When the Oakland Raiders used the seventh overall pick in the 2009 draft to select Darrius Heyward-Bey, the McDonogh graduate and Maryland product was the first wide receiver taken off the board.
That honor raised the bar for Heyward-Bey, who is trying to assert himself as the Raiders’ top wideout. NFL Network analyst and former kick returner Bucky Brooks thinks there is still room and time for Heyward-Bey to develop into that role.
Here is what Brooks had to say about Heyward-Bey.
How would you assess Darrius Heyward-Bey’s progress?
“I think expectations were heightened when he jumped up and was taken ahead of Michael Crabtree. I think Crabtree – in most people’s minds – was going to be the crown jewel of that wide receiving class. And so when DHB went ahead of him, it fueled speculation that he was going to be the marquee wide receiver early in his career. I think the development he has gone through is typical of most wide receivers. He had to learn how to run pro routes, he had to learn how to adjust to the speed of the pro game, and sometimes when you’re dealing with those things, you lose some confidence. I think early on in his career, he dropped a number of passes, and to me, that suggested that the kid had kind of lost some of that confidence that made him really, really good in college. He was very prolific at Maryland, and he was able to make a lot of big plays down the field for the Terrapins. But it takes a while to kind of find your groove in the NFL, and I think after three or four years, he has kind of settled into who he is as a player.”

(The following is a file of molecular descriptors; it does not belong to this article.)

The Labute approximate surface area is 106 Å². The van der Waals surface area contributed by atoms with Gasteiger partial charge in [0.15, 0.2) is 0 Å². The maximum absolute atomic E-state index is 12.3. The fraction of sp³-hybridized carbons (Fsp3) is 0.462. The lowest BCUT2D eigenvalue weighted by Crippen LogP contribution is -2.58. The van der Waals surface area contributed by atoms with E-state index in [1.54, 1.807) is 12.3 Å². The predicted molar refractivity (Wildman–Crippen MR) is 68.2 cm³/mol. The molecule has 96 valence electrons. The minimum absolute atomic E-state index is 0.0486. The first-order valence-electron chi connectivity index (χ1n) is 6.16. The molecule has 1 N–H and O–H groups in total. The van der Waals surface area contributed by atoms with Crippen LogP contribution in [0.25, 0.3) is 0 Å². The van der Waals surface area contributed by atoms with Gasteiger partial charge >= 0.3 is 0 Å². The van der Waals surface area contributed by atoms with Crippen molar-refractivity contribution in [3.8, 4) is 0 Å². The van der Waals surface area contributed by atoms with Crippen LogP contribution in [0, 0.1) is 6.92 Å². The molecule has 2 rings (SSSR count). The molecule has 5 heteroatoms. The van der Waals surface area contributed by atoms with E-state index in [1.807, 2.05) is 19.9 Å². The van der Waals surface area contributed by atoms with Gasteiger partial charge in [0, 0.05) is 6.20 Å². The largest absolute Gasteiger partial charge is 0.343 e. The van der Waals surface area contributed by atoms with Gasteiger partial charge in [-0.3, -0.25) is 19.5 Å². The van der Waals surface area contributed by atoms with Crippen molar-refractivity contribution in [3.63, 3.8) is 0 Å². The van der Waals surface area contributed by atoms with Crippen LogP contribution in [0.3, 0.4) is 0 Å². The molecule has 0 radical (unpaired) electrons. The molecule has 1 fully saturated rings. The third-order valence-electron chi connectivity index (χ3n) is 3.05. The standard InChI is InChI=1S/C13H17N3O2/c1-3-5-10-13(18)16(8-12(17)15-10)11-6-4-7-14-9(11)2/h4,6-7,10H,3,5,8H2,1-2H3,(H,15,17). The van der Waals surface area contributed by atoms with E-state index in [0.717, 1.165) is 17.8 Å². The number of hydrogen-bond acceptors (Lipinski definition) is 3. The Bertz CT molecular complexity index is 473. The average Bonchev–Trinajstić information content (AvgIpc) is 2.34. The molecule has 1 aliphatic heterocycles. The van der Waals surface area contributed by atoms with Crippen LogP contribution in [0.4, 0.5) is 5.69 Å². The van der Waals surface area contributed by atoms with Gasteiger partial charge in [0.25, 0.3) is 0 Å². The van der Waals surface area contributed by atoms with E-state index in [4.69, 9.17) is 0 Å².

With Denarius Moore seemingly becoming Carson Palmer’s favorite target this season, should Oakland be disappointed that Heyward-Bey hasn’t blossomed into a top receiver?
“Anytime you invest that kind of capital in a first-round pick, you expect him to be your go-to guy. I think the difference with Denarius Moore is, he’s more comfortable running those short and intermediate routes on the route tree. So he’s sable to run more of the things that allow him to be the primary option on those routes. With Darrius Heyward-Bey, he can stretch the field and he can do some things when he has the ball in his hands. So he’s able to take bubble screens and reverses and those things. I think they would certainly like to get more out of him, to get him to be a No. 1 receiver because that’s what you’re thinking when draft somebody in the top 10. But I think he’s come in the last couple years, and if he continues to come along, I think they’ll be satisfied with his progress as a primary target in the passing game.”
What does Heyward-Bey need to do to improve?
“I think there’s still a role for him in their offense. To me, he has to develop more consistency, and he has to take advantage of the opportunities when he has an opportunity to get his hands on the ball.”Copyright © 2015, Los Angeles Times